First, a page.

bee-keeping for women… the 1910 edition

This article was included in the early editions of the ABC and XYZ of Bee Culture, a veritable bible for bee keepers for well over the last century.  Organized like an encyclopedia with topics listed from A – Z, the Root family gathered the knowledge of bee-keeping from the first edition in 1887 through to the present.  The latest edition is the 41st revision of the book and includes edits from over 50 authors and contributors.  

A copy of this book from 1974 has just arrived at our door, chosen in particular for its delightful brown and gold cover and the fantastic black and white photos of bee-keeping throughout the century. This entry, filed under “B”, particularly caught my attention and I’ve reproduced it below.  While this article had disappeared by the time our 1974 edition was printed, I stumbled across this gem in the 1910 version. The 1910 edition can be found online in its entirety in the Biodiversity Heritage Library as it is now in the public domain.  Thank you A.I. Root and Mrs. Comstock!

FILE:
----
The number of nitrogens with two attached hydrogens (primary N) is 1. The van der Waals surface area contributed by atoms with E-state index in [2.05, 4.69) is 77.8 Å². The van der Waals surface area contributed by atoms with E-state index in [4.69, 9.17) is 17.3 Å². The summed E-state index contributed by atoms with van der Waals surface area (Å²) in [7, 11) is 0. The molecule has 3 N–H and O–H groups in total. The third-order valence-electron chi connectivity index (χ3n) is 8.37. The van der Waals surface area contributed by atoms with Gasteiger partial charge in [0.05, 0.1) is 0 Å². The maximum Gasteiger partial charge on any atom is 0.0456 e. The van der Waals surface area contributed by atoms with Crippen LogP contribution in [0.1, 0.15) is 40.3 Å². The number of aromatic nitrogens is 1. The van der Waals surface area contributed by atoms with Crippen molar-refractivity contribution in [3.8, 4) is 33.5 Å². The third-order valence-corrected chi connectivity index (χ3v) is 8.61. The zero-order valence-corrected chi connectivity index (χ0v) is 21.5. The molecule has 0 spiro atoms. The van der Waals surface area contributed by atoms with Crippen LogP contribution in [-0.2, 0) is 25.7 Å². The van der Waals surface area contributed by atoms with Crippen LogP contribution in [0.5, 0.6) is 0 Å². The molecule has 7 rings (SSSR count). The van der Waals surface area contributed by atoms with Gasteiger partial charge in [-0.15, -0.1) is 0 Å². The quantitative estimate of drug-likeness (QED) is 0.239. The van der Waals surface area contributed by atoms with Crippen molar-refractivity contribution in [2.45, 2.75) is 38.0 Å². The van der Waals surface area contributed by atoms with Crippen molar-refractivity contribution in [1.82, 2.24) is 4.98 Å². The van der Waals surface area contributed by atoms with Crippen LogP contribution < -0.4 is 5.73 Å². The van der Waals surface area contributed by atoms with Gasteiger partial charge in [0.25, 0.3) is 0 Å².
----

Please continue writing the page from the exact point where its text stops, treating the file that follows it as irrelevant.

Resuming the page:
Bee-keeping for Women

[It is presumed, of course, that no ordinary man would be entirely competent to write on a subject of this kind.  In looking about for some lady to do this, the authors could think of no one more able than Mrs. Anna B. Comstock, author of a charming work for beginners on “How to Keep Bees.”  Mrs. Comstock is the wife of Prof. J Henry Comstock of Cornell University, and both of them entomologists.  We engaged her to write the article and here it is:]